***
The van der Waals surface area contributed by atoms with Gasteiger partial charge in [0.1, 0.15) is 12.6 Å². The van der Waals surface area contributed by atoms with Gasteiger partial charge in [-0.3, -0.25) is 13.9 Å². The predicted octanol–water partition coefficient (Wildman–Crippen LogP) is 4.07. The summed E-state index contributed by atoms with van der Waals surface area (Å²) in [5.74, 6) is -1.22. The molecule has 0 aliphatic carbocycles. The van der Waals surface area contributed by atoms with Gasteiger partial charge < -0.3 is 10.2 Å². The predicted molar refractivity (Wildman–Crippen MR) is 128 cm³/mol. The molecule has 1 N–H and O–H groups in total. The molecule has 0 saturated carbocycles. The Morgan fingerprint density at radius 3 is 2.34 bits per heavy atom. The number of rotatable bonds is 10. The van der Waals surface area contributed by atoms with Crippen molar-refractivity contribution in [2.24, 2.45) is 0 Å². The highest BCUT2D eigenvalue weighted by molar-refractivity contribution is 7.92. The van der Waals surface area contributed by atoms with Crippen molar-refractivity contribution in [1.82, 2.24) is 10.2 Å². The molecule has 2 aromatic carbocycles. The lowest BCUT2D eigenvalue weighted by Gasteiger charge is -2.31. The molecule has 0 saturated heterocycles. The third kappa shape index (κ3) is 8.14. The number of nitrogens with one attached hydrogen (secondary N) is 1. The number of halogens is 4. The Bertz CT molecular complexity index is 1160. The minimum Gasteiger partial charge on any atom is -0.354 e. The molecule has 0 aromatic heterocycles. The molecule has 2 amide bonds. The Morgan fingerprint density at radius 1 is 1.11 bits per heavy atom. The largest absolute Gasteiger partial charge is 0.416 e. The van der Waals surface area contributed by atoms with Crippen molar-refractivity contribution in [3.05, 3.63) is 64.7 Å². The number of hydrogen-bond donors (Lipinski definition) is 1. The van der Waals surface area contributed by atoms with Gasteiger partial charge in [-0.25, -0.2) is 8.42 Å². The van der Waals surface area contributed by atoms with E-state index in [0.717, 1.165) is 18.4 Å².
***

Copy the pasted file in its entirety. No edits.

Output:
The van der Waals surface area contributed by atoms with Gasteiger partial charge in [0.1, 0.15) is 12.6 Å². The van der Waals surface area contributed by atoms with Gasteiger partial charge in [-0.3, -0.25) is 13.9 Å². The predicted octanol–water partition coefficient (Wildman–Crippen LogP) is 4.07. The summed E-state index contributed by atoms with van der Waals surface area (Å²) in [5.74, 6) is -1.22. The molecule has 0 aliphatic carbocycles. The van der Waals surface area contributed by atoms with Gasteiger partial charge < -0.3 is 10.2 Å². The predicted molar refractivity (Wildman–Crippen MR) is 128 cm³/mol. The molecule has 1 N–H and O–H groups in total. The molecule has 0 saturated carbocycles. The Morgan fingerprint density at radius 3 is 2.34 bits per heavy atom. The number of rotatable bonds is 10. The van der Waals surface area contributed by atoms with Crippen molar-refractivity contribution in [2.24, 2.45) is 0 Å². The highest BCUT2D eigenvalue weighted by molar-refractivity contribution is 7.92. The van der Waals surface area contributed by atoms with Crippen molar-refractivity contribution in [1.82, 2.24) is 10.2 Å². The molecule has 2 aromatic carbocycles. The lowest BCUT2D eigenvalue weighted by Gasteiger charge is -2.31. The molecule has 0 saturated heterocycles. The third kappa shape index (κ3) is 8.14. The number of nitrogens with one attached hydrogen (secondary N) is 1. The number of halogens is 4. The Bertz CT molecular complexity index is 1160. The minimum Gasteiger partial charge on any atom is -0.354 e. The molecule has 0 aromatic heterocycles. The molecule has 2 amide bonds. The Morgan fingerprint density at radius 1 is 1.11 bits per heavy atom. The largest absolute Gasteiger partial charge is 0.416 e. The van der Waals surface area contributed by atoms with Crippen molar-refractivity contribution in [3.05, 3.63) is 64.7 Å². The number of hydrogen-bond donors (Lipinski definition) is 1. The van der Waals surface area contributed by atoms with Gasteiger partial charge in [-0.25, -0.2) is 8.42 Å². The van der Waals surface area contributed by atoms with E-state index in [0.717, 1.165) is 18.4 Å².